Farewell Steven Wheeler

March 24, 2009 at 3:04 pm (Artist's News, Casts, Company News, General Information) (, , , , , , , , , , , , , , , , , )

Steven Wheeler with Charlotte Talbot in A Streetcar Named Desire and Steven as the Wardrobe Master in A Midsummer Night's Dream

Steven Wheeler with Charlotte Talbot in A Streetcar Named Desire and Steven as the Wardrobe Master in A Midsummer Night's Dream

This week Northern Ballet Theatre is performing Swan Lake and the Mixed Programme at the Lyceum Theatre in Sheffield.

Steven as Lord Capulet with Chiaki Nagao as Juliet in Romeo & Juliet

Steven as Lord Capulet with Chiaki Nagao as Juliet in Romeo & Juliet

It is a week tinged with sadness as we say farewell to a popular and much loved character. Senior Artist Steven Wheeler gives his final performances with NBT after 17 years with the Company.

His very last performance will be as Man in a Quandry in Gillian Lynne’s remarkable production, A Simple Man on Saturday evening.

After joining NBT in 1992 Steven has created many unforgettable roles, audiences have particularly enjoyed his portrayal of the Wardrobe Master in A Midsummer Night’s Dream, a role that he refers to as his alter ego. Most recently Steven created the role of Hamlet’s Father in David Nixon’s Hamlet, and the Marquis in Cathy Marston’s A Tale of Two Cities.

He says; “I’ll miss the camaraderie of the dancers. We are one huge family and I think that shows on stage.”

David Nixon says: “I would personally like to give my thanks to Steven for the contribution he has made to the Company and for his many memorable performances.”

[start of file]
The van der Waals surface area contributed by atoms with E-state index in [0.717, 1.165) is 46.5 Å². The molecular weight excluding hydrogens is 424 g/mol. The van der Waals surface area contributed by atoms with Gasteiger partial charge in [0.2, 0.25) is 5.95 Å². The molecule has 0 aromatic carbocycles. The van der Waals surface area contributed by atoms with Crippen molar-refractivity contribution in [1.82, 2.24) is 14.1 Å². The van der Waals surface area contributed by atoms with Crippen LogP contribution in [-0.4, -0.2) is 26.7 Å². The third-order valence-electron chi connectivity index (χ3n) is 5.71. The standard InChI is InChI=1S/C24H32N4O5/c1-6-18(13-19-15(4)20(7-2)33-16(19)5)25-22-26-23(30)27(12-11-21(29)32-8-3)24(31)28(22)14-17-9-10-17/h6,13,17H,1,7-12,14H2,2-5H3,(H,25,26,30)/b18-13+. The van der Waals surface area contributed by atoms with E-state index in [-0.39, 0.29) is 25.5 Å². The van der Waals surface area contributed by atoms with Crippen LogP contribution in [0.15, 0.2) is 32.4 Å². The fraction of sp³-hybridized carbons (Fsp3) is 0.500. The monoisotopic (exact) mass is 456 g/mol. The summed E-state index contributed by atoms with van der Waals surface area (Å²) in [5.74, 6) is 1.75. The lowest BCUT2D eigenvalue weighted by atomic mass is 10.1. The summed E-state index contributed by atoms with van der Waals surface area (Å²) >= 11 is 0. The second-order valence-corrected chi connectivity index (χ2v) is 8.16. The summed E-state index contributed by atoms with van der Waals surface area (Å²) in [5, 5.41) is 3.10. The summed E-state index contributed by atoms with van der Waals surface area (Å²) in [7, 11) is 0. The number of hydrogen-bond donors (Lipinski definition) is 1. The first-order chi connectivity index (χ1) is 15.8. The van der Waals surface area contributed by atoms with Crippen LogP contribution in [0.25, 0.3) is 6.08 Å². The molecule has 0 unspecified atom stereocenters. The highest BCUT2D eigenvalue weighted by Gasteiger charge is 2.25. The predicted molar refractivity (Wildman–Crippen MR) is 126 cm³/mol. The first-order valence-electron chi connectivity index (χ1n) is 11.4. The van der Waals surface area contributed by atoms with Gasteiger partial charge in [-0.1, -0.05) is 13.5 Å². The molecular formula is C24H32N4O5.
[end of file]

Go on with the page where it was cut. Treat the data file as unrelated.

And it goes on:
Steven’s parting message to you is: (Tongue firmly in cheek) “Don’t stop supporting NBT just because I’m not here. There are many other fabulous dancers to support. But seriously, thank you for all your support over the past 17 years, it’s been amazing.”

We’ll all miss you Steven and we wish you the very best for the future. Send your messages for Steven by emailing media@northernballettheatre.co.uk or post them at www.ballet.co.uk and click on NBTtalk.

NBT’s dancers add their tribute to Steven

“My top memory of Steve has to be my first years in the Company when we toured together in my old mini. Two of the tallest guys in the Company driving round in a tiny car with our bags must have looked a sight!
I’ve known Steve since I was eight and spent my entire dancing life with him so it is going to be really strange not having him around. His knowledge of NBT shows will be greatly missed.”
Darren Goldsmith, Leading Soloist

“Steven Wheeler is an amazing person to work with. He is very professional and will always give 100% in each performance (even if it is show 110!). He is also a very caring partner in pas de deux and will always make the girl look good even if he is uncomfortable. Every girl’s dream. Steven is one of my favourite people to work with.”
Ginnie Ray, Junior Soloist

“I think I was lucky to have joined the Company at the same time as Steven so I could spend a lot of time with him. He has been so helpful; when I joined the Company 17 years ago he helped me so I didn’t feel lost. We have had a great time working together and I will miss him so much but I wish him all the best for the future.”
Hironaio Takahashi, Principal Artist